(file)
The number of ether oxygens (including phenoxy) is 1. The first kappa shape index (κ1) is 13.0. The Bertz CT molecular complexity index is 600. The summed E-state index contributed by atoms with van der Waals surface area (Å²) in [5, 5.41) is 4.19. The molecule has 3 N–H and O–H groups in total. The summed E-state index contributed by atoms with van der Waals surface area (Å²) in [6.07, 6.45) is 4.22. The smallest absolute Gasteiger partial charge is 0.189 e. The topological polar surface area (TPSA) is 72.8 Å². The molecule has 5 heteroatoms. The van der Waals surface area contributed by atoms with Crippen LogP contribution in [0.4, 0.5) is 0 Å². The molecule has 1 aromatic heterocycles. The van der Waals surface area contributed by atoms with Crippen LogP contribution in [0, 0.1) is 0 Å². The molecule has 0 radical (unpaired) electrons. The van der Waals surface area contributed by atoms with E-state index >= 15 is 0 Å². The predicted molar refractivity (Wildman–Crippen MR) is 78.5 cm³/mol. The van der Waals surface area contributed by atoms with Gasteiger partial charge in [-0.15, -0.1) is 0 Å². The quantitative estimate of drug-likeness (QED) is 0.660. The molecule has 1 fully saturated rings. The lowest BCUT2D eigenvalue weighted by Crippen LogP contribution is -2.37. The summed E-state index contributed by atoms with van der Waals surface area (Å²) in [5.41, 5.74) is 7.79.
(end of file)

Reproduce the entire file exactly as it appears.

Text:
The number of ether oxygens (including phenoxy) is 1. The first kappa shape index (κ1) is 13.0. The Bertz CT molecular complexity index is 600. The summed E-state index contributed by atoms with van der Waals surface area (Å²) in [5, 5.41) is 4.19. The molecule has 3 N–H and O–H groups in total. The summed E-state index contributed by atoms with van der Waals surface area (Å²) in [6.07, 6.45) is 4.22. The smallest absolute Gasteiger partial charge is 0.189 e. The topological polar surface area (TPSA) is 72.8 Å². The molecule has 5 heteroatoms. The van der Waals surface area contributed by atoms with Crippen LogP contribution in [0.4, 0.5) is 0 Å². The molecule has 1 aromatic heterocycles. The van der Waals surface area contributed by atoms with Crippen LogP contribution in [0, 0.1) is 0 Å². The molecule has 0 radical (unpaired) electrons. The van der Waals surface area contributed by atoms with E-state index >= 15 is 0 Å². The predicted molar refractivity (Wildman–Crippen MR) is 78.5 cm³/mol. The van der Waals surface area contributed by atoms with Gasteiger partial charge in [-0.15, -0.1) is 0 Å². The quantitative estimate of drug-likeness (QED) is 0.660. The molecule has 1 fully saturated rings. The lowest BCUT2D eigenvalue weighted by Crippen LogP contribution is -2.37. The summed E-state index contributed by atoms with van der Waals surface area (Å²) in [5.41, 5.74) is 7.79.